Models of the process of design are relatively common. (I have found about 150 such models, many of which are presented in How Do You Design?) Each describes a sequence of steps required to design something—or at least the steps that designers report or recommend taking. Models of the process of design are common because designers often need to explain what they do (or want to do) so that clients, colleagues, and students can understand.

Less common are models of the domain of design—models describing the scope or nature of practice, research, or teaching. (I have found only about a dozen such models.) Such models may be useful for locating individual processes, projects, or approaches and comparing them to others. Such models also help clients, colleagues, and students understand alternatives and agree on where they are (or want to be) within a space of possibilities.

Typically models of a domain are of three types:

1. Timelines
+ Lists of events from the domain’s history
+ Links between events suggesting influences

2. Taxonomies
+ Lists of sub-domains
+ Trees branching into categories and sub-categories and so on

3. Spaces
+ Venn diagrams indicating overlapping categories
+ Matrices defining the dimensions of a space of possibilities or area of potential

Among the very few spatial models of the domain of design is Jay Doblin’s 2 x 3 “Matrix of Design.” The rows are performance and appearance; the columns are products, unisystems, and multisystems.

Doblin wrote, “A continuum exists between pure performance and pure appearance. Some products, such as crowbars or paper clips, are clearly performance products. Others, such as Christmas ornaments, medals, and trophies…are purely appearance products. Still others, like automobiles, cups, and chairs, are combinations of both. The essential point is most products (and messages) can be conceived as primarily performance or appearance oriented.”

“Products, the simplest kind of design, are tangible objects, which can be touched, photographed, and comprehended. Objects such as cars, chairs and spoons and messages such as brochures, signs, or ads are all included.

Unisystems are comprised of sets of coordinated products and the people who operate them. They are more complex in design, perform more complex operations, and are not as readily discernible as products alone. A kitchen, an airline, a factory, and a corporation are all types of unisystems…the important concept in unisystems design is…the relationships and interactions between the items involved.”

“Multisystems are comprised of sets of competing unisytems. The retailing field or the office equipment
market are types of multisystems…Sears goes against JCPenny, K-Mart, department stores, and hardware stores…IBM, Xerox, Digital, Wang, Apple, and Canon are all pitted against each other” [1].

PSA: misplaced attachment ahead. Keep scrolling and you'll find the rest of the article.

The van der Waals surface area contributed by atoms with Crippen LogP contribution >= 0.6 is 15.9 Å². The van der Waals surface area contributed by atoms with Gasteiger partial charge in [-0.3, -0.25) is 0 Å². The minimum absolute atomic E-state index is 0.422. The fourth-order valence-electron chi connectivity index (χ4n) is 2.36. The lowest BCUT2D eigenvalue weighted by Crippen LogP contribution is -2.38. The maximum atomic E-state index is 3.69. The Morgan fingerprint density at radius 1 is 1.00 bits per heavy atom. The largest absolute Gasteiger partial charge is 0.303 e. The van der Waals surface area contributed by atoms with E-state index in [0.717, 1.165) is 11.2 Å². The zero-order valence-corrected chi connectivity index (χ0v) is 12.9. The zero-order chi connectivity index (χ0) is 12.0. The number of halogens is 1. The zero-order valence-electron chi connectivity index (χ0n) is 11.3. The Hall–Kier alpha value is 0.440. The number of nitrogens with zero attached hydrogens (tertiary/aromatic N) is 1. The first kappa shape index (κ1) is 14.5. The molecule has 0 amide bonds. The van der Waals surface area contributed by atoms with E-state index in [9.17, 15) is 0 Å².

Multiplying columns and rows yields “six types of design problems that are fundamentally different.”

1. Performance Product Design—The realm of product engineering, where “performance is quantitative.”

2. Appearance Product Design—The realm of product “styling” and style, “not easily quantified.”

3. Performance Unisystems Design—The realm of technical planning and methods, often associated with infrastructure, government, or military projects. (The Design Methods Movement grew out of this type of project.)

4. Appearance Unisystems Design—“Environments
that…deliver a satisfying experience…usually designed by impresarios with an holistic approach. Projects begin with an overall vision of what the consumer’s experience should be, then the details of the experience are painstakingly worked out.” He cites as examples restaurants, worlds fairs, South Street Seaport, and Disneyland. (Doblin’s emphasis on experience prefigures discussions of experience design and service design by several years.)

5. Performance Multisystems Design—Groups of competing unisystems. Doblin gives no examples of performance multisystems.

6. Appearance Multisystems Design—Also groups of competing unisystems. And again Doblin gives no examples, nor does he distinguish performance multisystems from appearance multisystems. In fact he says, “design approaches for these two types of multisystems are similar.”

This comment is odd given that one of Doblin’s goals for the model is to “discusses how design methods and design specialists can be matched to the problems.” He notes, “Just as there are six distinguishable types of design, there are six different kinds of designers. It is a rare designer who is competent in more than one design type. The capability and experience required in one arena may actually obstruct a designer’s competence in another.”

Yet, Doblin himself questions the distinction between performance and appearance, “Unfortunately, the threshold separating performance products from appearance products can be fugitive, and is sometimes confused when the designer has one goal, the user another.” Of course, no product or system is all about form or all about function; all products and all systems have formal and functional aspects—and other aspects, too.

Perhaps we need to reconsider Doblin’s y-axis.

I propose substituting Charles Morris’s model of “sign function,” which he describes as having three levels: syntactic, semantic, and pragmatic [2].

Thomas Ockerse has argued that the result of any design process is a sign (in the semiotic sense). That is, anything that has been designed acts as a sign—loosely, it stands for something [3]. (Rhetoricians might say anything that has been designed makes an argument or arguments, including arguments for itself.)

If the result of the design process is a sign, then we may apply Morris’s model of sign function to things that have been designed—or more broadly to the space of things that can be designed.

1. Syntactic—The form or grammar of the artifact. How will this be? How are we making it? In Morris’s terms, “the formal relation of signs to one another.”

2. Semantic—The meaning or definition of the artifact. What is this? What are we making? What does it do? In Morris’s terms, “the relation of signs to the objects to which the signs are applicable.”

3. Pragmatic—The context (from which an artifact emerges and in which it will be used) or need (which it will meet). Why does this matter? Why are we making it? Who will use it and for what purpose? In Morris’s terms, “the relation of signs to interpreters.”


Matrix of Design + Examples – After Jay Doblin

In a rational design process, we might begin by understanding why something is needed—who will use it, where, and to what end; that understanding might help define what is designed—the structure and features that make it meaningful; and definition of what’s needed might help drive how the artifact looks and even how it’s made.